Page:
Continue reading ‘Impacts of the changing ocean-sea ice system on the key forage fish Arctic cod (Boreogadus saida) and subsistence fisheries in the Western Canadian Arctic—evaluating linked Climate, Ecosystem and Economic (CEE) models’

Climate change: impact on marine ecosystems and world fisheries

I provide a selected survey of the literature on the effects of climate change on the biophysics and ecology of marine ecosystems and the fisheries that depend on them. First, I discuss the effects of warming, ocean acidification and deoxygenation on marine life. Second, I describe how the projected changes in the biophysics of the ocean is likely to affect the economics and management of ocean fisheries.

Continue reading ‘Climate change: impact on marine ecosystems and world fisheries’

Bioeconomic analysis of the impact of ocean acidification associated with low recruitment of Isostichopus badionotus and implications for adaptive fishery management in the north of the Yucatan Peninsula, Mexico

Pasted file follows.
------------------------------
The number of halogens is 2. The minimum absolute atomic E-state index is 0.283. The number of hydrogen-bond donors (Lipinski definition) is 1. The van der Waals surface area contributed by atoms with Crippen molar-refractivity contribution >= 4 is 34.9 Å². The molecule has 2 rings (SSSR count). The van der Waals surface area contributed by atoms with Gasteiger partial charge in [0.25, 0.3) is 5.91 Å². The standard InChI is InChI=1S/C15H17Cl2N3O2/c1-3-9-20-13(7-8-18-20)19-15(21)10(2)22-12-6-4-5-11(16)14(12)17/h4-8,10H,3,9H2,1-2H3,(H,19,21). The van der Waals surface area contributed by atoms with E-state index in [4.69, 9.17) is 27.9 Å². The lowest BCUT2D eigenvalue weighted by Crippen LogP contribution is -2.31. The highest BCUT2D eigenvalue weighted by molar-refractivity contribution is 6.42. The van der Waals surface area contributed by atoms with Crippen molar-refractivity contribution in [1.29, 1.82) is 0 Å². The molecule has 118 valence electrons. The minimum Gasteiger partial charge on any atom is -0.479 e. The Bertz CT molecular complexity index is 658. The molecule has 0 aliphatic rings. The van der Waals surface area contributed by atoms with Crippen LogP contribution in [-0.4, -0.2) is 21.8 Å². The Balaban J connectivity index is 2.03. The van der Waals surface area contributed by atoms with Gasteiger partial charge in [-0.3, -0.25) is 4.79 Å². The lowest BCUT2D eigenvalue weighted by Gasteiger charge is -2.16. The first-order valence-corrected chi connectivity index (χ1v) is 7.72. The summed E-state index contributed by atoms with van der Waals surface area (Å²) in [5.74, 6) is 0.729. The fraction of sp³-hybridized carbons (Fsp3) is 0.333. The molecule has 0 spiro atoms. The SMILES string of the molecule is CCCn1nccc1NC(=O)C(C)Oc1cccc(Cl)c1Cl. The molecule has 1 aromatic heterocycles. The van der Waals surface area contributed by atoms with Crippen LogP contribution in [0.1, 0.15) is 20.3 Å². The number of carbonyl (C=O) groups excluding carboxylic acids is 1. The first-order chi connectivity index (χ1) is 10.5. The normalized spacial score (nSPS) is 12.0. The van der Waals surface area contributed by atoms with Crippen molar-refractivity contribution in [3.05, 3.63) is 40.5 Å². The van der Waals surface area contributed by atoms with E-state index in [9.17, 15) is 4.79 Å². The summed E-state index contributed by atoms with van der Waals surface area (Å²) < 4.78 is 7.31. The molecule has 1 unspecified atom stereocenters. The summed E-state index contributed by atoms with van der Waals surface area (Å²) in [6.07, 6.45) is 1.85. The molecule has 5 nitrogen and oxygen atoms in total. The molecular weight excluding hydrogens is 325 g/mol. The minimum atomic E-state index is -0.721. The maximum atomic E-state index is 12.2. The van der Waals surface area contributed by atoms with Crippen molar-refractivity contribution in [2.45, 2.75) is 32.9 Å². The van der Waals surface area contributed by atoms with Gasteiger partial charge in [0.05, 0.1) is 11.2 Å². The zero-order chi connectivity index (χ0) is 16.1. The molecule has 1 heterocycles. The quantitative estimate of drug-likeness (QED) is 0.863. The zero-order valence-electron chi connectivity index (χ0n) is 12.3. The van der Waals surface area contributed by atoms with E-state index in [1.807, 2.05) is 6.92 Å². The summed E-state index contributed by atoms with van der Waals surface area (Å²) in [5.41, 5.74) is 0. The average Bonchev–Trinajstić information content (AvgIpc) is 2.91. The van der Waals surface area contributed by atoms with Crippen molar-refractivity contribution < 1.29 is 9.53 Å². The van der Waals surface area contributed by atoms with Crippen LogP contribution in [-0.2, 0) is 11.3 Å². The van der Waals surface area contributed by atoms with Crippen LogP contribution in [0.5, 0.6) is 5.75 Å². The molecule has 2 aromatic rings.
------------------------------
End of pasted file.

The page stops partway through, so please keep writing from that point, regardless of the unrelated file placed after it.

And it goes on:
The impact that ocean acidification (OA) could generate in the fisheries of Isostichopus badionotus at the north of the Yucatan Peninsulta, Mexico, was analysed by reducing the value of a parameter of the Beverton-Holt recruitment function, in accordance with the acidification scenarios of the Intergovermental Panel Panel on Climate Change (IPCC). The behaviour of the stock and the resulting fishery were analysed in a bioeconomic model structured by age, taking into account different market prices and fishing efforts. The results were compared in decision matrices that used the MiniMax and MaxMin criteria to determine the management strategy that best reduced the impact of  acidification. The largest stock reduction occurred during the first years of exploitation (B10>B15/BO) and all the variables that were considered did stabilize with time, reaching bioeconomic equilibrium. The worst scenario for not considering acidification occurred with low market prices, while the increase in price decreased the exploitation rate. The recruitment reduction determined the maximum effort that should have been applied; under such conditions it is recommended to operate an effort of 137 boats, considering the best market price.